*HON. SEN. ZHOU: Thank you Mr. President. My supplementary question to the Hon. Minister of Transport is that we want to know whether the Ministry and Rural District Councils work as a team or do they work together as teams because you mentioned the tendering process and because of that, rural roads are also covered. Rural District Councils have graders, tippers and other equipment which is needed for roads, but there is no tangible job that we see which is done by Rural District Councils. I thank you.
* HON. MHONA: Thank you Mr. President. I want to thank Hon. Sen. Denga who gave me the opportunity to explain that the Ministry of Transport has a good relationship with the road authorities which are four. The department of roads under the Ministry, the Rural District Council, the local authorities and the DDF which is called RIDA now which means that most of our roads in rural areas are covered by Rural District Councils, which was raised by Hon. Sen. Denga. Indeed, some Rural District Councils and local authorities have machinery which can cover their areas. Sometimes they do not have fuel but as the Ministry of Transport, we are saying that if there are such councils, they should communicate with the Ministry and if there is need for fuel, then we can work together so that we work on our roads in the rural areas. For members of Parliament and Senators, it is important to inform us so that we work together, whether it is in the rural areas or urban areas, roads have responsible authorities but as the Ministry, we look at the major roads which link us with other countries.
Because of His Excellency the President’s initiative, we sometimes intervene and work together with other departments. You will find sometimes councils are not being progressive but as representatives in this august House, we need to work with our councils so that they work hard and we will have good roads in the country.
HON. SEN. ZHOU: Thank you very much Hon. President for giving me this opportunity. My question is directed to the Hon. Minister of Foreign Affairs and International Trade. Zimbabwe is well known for promoting and protecting programmes for persons with disabilities, for instance we were the first to enact a Disability Law in 1992 and we have ratified the United Nations on the Convention on the Rights of Persons with Disabilities. The African Union came up with a disability law called the African Disability Protocol in 2018 and quite a number of countries have ratified this instrument but Zimbabwe has not yet signed and ratified. Hon. President, I wanted to know the status of this instrument in terms of Zimbabwe ratifying and also signing the same. I thank you.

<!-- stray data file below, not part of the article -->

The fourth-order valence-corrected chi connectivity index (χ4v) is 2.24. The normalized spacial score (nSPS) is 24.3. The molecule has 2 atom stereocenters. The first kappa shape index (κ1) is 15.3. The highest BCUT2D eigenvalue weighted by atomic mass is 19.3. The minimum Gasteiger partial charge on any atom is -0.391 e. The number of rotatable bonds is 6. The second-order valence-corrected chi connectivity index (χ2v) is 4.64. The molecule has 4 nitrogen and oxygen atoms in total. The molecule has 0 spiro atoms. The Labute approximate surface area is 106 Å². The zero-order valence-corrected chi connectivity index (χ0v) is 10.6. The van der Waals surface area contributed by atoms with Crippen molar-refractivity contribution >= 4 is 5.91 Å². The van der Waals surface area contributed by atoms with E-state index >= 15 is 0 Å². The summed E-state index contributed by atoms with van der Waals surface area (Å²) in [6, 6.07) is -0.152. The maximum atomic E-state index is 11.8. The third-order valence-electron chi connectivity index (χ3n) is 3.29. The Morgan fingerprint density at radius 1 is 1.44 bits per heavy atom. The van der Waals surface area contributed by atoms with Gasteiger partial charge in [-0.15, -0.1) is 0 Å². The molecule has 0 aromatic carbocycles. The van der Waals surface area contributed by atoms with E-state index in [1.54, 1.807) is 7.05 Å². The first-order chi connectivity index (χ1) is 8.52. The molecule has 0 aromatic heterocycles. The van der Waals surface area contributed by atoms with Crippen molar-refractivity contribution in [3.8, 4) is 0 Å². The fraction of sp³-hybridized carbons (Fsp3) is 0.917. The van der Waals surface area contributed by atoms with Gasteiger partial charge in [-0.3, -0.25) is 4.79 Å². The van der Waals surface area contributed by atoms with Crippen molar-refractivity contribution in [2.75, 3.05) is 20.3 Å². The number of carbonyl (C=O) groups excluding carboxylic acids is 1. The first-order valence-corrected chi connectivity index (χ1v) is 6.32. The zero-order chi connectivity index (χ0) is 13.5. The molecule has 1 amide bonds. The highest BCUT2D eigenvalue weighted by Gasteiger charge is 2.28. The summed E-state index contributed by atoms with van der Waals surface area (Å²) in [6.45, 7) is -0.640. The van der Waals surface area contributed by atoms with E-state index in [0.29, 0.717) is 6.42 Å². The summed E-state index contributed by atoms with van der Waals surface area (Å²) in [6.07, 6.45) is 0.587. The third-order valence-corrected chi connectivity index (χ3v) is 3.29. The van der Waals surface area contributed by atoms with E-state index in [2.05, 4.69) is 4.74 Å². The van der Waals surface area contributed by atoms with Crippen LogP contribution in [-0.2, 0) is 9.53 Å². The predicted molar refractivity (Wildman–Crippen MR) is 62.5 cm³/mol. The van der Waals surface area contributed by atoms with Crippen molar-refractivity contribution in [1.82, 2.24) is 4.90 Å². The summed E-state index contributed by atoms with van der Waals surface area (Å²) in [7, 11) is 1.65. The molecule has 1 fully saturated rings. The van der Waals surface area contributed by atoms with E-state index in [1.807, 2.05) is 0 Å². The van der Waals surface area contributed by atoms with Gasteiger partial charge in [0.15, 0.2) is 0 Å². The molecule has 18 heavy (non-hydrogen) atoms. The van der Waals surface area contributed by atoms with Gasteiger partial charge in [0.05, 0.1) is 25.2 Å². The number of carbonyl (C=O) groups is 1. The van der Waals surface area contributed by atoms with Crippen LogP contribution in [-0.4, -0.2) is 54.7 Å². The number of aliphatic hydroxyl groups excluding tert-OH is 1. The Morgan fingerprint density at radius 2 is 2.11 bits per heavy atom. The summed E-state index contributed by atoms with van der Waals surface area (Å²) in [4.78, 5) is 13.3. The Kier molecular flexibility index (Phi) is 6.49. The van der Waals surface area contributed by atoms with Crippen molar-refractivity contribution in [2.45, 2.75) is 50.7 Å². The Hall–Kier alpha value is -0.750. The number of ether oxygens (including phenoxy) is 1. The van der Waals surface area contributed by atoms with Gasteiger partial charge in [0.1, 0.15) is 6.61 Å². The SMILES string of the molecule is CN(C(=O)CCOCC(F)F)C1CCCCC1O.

THE DEPUTY MINISTER OF FOREIGN AFFAIRS AND INTERNATIONAL TRADE (HON. DR. MUSABAYANA): Thank you Hon. President, I want to thank the Hon. Member for asking this very important question which touches on the matters relating to people with disabilities. As you know, our President is forever saying we must never leave any place or anyone behind. In that respect, it is important that we mainstream people with disabilities. However, as regards to this Bill, I do not have the specific terms of reference on this Bill but the originators of this Bill will be the Ministry of Public Service, Labour and Social Welfare who will bring it as a Ministry to Parliament and then as Foreign Affairs and International Trade, we will come in to assist in the signing of it as an international treaty. It normally originates from the Ministry of Labour and Social Welfare. We will follow up to see where this Bill is lodged or housed so that we can see how we can implement it. I thank you Hon. President.
*HON. SEN. KOMICHI: Thank you Hon. President, my question is directed to the Leader of the House. Hon. Minister, you are known as a person who has been vocal about media freedom. You have licenced a number of television and radio stations. The national Constitution speaks about media freedom but what disturbed me is a statement that was released by George Charamba, who intimidated media practitioners and as I am talking, journalists are not comfortable with the statement which says that he does not allow ‘news hawks’ to operate in this country. Does Government agree with that statement that was released by George Charamba?
*THE MINISTER OF INFORMATION, PUBLICITY AND BROADCASTING SERVICES (HON. SEN. MUTSVANGWA): Thank you Hon. President. I want to thank Hon. Sen. Komichi for his question. As the Hon. Minister for the Ministry, my job is to ensure that journalists do their job with freedom, reporting factual news and observing the laws of the country. As a Ministry, we oversee the Ministry, we are one country and we normally have stakeholders’ meetings. The question requires me to comment on a statement but I have not seen the comment that the Hon. Member is referring to. I do not believe that in this august Senate, we can talk about what we see on social media like the Tweeter and so on. The policy of the Ministry is to see that journalists have media freedom, express themselves and observe the law.
*HON. SEN. MOEKETSI: Thank you Mr. President. My question is directed to the Deputy Minister of Local Government. Hon. Minister, in council where it is said that we must be given stands, we have not received stands and it is almost five years to Hon. Members of this Senate. I want to know the position regarding this issue.
THE TEMPORARY PRESIDENT OF SENATE (HON. SEN CHIEF CHARUMBIRA): Before you answer, I am trying to figure out whether this matter is not a matter of Standing Rules, an internal matter of Parliament itself and not a matter for the public.